TitleBenthic habitat characterisation of soft-bottom continental shelves: Integration of acoustic surveys, benthic samples and trawling disturbance intensity
Publication TypeJournal Article
Year of Publication2013
Authorsde Juan S., C. Iacono L, Demestre M.
JournalEstuarine, Coastal and Shelf Science
Date Publishedjan
Keywordsbenthic habitats, Continental shelf, Fishing disturbance, Mediterranean Sea, Multi-beam, Side-scan sonar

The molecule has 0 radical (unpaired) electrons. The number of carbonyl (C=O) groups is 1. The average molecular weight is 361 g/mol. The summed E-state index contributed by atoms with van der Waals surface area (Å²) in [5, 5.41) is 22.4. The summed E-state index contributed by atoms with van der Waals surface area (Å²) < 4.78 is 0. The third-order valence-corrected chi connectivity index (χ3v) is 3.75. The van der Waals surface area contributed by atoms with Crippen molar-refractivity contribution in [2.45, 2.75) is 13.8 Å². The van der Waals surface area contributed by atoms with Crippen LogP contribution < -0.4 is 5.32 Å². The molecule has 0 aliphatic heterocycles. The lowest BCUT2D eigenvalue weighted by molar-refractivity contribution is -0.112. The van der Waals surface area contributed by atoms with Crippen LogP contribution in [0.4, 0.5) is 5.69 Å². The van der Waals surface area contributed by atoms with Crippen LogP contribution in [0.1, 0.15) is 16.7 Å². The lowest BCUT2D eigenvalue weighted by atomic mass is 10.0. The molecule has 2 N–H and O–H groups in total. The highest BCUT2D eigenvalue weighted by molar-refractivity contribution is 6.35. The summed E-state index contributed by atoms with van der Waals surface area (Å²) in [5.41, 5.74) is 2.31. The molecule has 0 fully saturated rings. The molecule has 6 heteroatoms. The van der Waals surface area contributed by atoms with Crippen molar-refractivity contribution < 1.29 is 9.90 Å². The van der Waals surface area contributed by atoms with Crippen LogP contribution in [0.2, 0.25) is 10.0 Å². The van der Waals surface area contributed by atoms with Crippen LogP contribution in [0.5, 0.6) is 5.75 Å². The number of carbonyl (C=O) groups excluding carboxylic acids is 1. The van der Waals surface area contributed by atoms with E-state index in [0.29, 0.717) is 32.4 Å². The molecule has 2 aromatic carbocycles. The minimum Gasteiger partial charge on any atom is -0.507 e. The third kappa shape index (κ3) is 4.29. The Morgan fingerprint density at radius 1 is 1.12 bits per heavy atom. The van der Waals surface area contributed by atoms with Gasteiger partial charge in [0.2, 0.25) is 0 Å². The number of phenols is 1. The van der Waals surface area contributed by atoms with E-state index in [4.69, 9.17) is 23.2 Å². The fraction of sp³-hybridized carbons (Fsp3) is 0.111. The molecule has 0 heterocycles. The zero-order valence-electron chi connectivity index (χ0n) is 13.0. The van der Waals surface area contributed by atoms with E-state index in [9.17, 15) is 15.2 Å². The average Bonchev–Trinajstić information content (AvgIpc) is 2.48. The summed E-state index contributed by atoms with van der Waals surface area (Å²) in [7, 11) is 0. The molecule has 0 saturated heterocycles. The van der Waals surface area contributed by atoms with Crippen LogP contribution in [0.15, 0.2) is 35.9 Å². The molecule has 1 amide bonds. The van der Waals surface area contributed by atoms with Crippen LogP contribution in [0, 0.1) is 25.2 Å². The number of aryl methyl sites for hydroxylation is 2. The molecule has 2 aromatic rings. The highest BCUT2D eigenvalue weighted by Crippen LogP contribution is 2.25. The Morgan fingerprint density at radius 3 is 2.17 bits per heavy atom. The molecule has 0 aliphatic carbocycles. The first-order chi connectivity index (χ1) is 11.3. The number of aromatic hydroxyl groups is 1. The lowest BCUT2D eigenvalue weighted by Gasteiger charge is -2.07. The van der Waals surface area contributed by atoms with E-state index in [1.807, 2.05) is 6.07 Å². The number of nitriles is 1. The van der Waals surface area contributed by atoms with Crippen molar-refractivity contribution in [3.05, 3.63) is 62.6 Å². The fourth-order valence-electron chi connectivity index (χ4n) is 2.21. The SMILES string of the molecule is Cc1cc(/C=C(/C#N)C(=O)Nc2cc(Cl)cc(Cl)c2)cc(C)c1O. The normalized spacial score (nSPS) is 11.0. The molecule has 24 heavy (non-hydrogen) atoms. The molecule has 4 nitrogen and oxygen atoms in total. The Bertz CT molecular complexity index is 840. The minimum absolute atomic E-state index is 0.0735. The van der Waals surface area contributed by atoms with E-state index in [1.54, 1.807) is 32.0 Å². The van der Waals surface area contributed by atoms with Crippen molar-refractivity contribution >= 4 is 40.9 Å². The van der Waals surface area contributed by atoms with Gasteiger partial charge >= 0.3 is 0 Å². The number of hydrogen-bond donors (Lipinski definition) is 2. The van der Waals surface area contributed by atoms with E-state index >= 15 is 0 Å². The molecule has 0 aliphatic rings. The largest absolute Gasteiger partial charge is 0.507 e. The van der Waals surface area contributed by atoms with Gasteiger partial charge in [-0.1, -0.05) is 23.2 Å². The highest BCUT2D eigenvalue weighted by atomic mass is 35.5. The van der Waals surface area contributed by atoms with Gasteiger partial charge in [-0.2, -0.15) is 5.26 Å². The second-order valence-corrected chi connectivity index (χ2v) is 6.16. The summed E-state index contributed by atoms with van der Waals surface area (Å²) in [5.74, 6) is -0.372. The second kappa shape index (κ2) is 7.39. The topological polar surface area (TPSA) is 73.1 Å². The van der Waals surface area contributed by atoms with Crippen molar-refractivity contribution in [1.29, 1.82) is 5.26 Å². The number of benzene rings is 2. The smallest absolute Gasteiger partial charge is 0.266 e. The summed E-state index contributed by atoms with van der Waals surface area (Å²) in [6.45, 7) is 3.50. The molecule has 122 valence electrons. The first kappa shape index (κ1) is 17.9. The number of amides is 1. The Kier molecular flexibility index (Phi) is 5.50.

AbstractEleven sites were located on Mediterranean continental shelves to explore the link between the physical characteristics and epibenthic fauna from soft-sediment habitats. These sites, at 32-82 m in depth, were associated with fishing grounds and the trawling intensity was estimated at the site scale to assess the effects of trawling on benthic communities. Each site was surveyed with Multi-Beam (bathymetry and backscatter), side-scan sonar, benthic grabs and a surface dredge. The sites were clustered in three habitat types. Habitat 1, with moderate trawling disturbance, was characterised by homogeneous mud and associated epifauna that was also highly homogeneous across sites. Habitat 2, with sandy mud and scattered gravel and rocks, had a high abundance of sessile suspension feeders that probably attach to the coarser substratum and benefit from the low fishing disturbance in these sites. Habitat 3 included sites with heterogeneous sediments with maërl as the prevailing biocenosis and having the highest species richness, despite being subjected to variable trawling intensity. Statistical models were used to relate environmental parameters and the species abundance. More than 3 physical variables were necessary to explain the epifaunal patterns across sites, including the percentage of mud, sediment heterogeneity and fishing effort. These analyses are an essential step for extrapolating information from benthic samples to the larger scale of habitats, mapped through acoustic surveys. Despite this, a good integration is required between the mapping of physical habitat distribution and the ecological knowledge of communities. © 2012 Elsevier Ltd.